By: Jennifer Friesen
As Jordan Turko opened his mouth to speak at a meeting on Jan. 4, 2022, he could only muster a hoarse whisper.
“I tried clearing my throat and there was nothing,” he says. “My voice was just gone. It was bizarre.”
He woke up with a backache that same morning and thought he might have COVID-19. But when the symptoms persisted, he went to the walk-in clinic. As an active and healthy 30-year-old, he wasn’t too worried.
After a string of tests, including a CT scan and chest X-ray, he received a shocking diagnosis on April 25, 2022: Stage 4 lung cancer had metastasized across his body. There was a four-inch tumour wrapped around his pulmonary artery, paralyzing his vocal cords, and tumours growing down his spine that were days away from paralyzing his legs.
“It was very quick and very shocking,” says Turko. “All of the sudden, I was hospitalized at the Cross Cancer Institute in Edmonton. By April 26, I couldn’t really walk, and I was in a wheelchair being wheeled into the Cross Cancer Institute — it was that fast.”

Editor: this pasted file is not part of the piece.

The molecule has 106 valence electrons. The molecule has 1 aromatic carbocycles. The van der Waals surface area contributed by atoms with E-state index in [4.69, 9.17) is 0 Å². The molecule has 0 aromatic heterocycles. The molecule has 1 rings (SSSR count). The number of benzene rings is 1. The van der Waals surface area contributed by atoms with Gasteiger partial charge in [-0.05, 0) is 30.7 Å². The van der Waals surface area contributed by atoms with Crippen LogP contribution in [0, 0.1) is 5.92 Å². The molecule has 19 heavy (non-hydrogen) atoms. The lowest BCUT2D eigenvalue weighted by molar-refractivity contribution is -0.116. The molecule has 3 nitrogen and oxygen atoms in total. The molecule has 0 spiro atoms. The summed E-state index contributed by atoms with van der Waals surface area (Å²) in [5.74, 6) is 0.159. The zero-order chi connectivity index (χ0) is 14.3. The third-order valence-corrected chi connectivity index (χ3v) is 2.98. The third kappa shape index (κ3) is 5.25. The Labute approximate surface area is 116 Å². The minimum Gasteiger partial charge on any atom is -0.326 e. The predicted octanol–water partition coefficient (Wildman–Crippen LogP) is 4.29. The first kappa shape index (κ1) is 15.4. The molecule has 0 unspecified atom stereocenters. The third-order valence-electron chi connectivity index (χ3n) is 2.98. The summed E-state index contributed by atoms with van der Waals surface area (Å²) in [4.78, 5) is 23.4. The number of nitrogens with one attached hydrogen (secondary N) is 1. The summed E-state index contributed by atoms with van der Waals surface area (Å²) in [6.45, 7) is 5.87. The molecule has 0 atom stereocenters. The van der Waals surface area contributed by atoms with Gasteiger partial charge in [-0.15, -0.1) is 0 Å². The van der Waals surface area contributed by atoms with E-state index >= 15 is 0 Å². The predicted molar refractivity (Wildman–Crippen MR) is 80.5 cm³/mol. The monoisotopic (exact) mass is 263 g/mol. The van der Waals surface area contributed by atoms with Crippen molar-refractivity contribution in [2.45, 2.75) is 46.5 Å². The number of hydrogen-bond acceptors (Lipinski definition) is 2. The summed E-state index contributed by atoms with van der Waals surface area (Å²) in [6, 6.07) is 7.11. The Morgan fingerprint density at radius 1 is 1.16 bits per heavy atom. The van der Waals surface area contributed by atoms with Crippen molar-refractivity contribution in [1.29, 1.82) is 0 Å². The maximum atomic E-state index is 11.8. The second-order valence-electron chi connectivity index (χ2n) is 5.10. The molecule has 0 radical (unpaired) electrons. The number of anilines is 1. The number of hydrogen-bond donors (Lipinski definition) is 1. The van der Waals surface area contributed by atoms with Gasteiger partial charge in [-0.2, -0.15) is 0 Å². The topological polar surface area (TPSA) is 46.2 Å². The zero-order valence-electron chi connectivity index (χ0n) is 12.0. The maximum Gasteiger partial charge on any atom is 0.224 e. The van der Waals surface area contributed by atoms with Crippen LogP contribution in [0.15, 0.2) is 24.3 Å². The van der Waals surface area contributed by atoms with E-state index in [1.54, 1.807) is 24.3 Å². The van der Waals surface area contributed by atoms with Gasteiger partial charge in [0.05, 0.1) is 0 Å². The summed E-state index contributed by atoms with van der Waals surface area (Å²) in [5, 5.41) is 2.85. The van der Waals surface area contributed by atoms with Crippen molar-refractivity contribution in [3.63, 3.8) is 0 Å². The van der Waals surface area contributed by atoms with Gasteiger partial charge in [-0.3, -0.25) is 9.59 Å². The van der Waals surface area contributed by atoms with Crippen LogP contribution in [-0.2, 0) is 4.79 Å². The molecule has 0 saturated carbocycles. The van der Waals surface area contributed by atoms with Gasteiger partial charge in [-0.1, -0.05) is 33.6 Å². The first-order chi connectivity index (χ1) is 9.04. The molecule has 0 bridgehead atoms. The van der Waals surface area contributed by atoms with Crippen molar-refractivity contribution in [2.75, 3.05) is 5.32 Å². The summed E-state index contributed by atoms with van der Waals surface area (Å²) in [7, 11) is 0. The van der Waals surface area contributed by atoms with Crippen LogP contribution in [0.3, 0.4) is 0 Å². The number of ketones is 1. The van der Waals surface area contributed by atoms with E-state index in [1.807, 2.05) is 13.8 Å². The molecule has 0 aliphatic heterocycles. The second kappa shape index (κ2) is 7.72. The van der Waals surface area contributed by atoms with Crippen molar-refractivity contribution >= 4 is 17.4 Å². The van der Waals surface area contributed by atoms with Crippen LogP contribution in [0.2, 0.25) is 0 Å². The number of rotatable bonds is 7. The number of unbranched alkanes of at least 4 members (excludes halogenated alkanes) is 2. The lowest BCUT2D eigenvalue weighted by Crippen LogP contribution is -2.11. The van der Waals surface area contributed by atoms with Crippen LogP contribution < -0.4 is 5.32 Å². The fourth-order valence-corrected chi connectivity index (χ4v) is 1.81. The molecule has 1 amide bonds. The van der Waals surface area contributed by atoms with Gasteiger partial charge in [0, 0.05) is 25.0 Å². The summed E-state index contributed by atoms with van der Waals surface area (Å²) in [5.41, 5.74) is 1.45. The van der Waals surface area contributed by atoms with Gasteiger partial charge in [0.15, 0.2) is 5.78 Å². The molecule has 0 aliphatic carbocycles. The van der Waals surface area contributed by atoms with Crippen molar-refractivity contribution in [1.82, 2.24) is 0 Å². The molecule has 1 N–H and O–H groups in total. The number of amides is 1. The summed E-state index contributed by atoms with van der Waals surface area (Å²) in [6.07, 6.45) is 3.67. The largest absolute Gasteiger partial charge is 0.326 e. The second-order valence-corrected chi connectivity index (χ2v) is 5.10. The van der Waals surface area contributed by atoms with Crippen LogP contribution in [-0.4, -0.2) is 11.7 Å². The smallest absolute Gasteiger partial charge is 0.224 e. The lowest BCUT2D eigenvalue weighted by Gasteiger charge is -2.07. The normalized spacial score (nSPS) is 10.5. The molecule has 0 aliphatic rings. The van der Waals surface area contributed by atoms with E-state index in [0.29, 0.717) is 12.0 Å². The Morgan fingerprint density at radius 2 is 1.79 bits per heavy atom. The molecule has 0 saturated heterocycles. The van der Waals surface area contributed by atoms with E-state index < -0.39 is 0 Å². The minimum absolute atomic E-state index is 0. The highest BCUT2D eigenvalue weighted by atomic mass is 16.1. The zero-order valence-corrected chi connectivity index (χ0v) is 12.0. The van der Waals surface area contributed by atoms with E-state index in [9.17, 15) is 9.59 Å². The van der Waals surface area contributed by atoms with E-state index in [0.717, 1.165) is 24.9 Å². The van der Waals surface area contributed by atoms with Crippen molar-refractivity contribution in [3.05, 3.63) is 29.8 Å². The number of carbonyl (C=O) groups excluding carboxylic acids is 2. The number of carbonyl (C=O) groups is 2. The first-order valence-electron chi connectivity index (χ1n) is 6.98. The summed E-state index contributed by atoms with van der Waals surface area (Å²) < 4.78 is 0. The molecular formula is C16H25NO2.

Turko received emergency radiation on his chest and back, which succeeded in shrinking the tumours along his spine, reversing the paralysis of his vocal cords and restoring his ability to walk. As a healthy, non-smoking young adult, he underwent genetic biomarker testing to see what caused the lung cancer.
The answer came a few days later. Doctors told him he had a rare gene mutation called anaplastic lymphoma kinase (ALK).
“The most common cause of lung cancer is smoking, but that wasn’t my case,” he says. “I just have a genetic mutation and the floodgates opened. Suddenly, this protein is being created in my cells and replicating out of control, starting in my lungs.”
Turko was prescribed a targeted drug therapy called alectinib; its efficacy was proven through a recent clinical trial in Alberta. He now takes eight alectinib pills daily, extending his life from weeks to years. While Turko is still living with stage 4 lung cancer today, the treatment is ongoing to keep the cancer at bay.
“If I had been diagnosed a few years ago and alectinib hadn’t gone through clinical trials yet, then I would have likely died in a few weeks,” says Turko. “There are new therapies coming out all the time and so many cancers are becoming more treatable. That’s why the ongoing philanthropy and fundraising is really important.”
Turko says that maintaining hope and positivity helps him through all the hardships he faces.
“Now, instead of saying I have to do anything, I think about how I get to,” he says. “I’m going to do everything possible to live, and I’m going to radiate that energy.”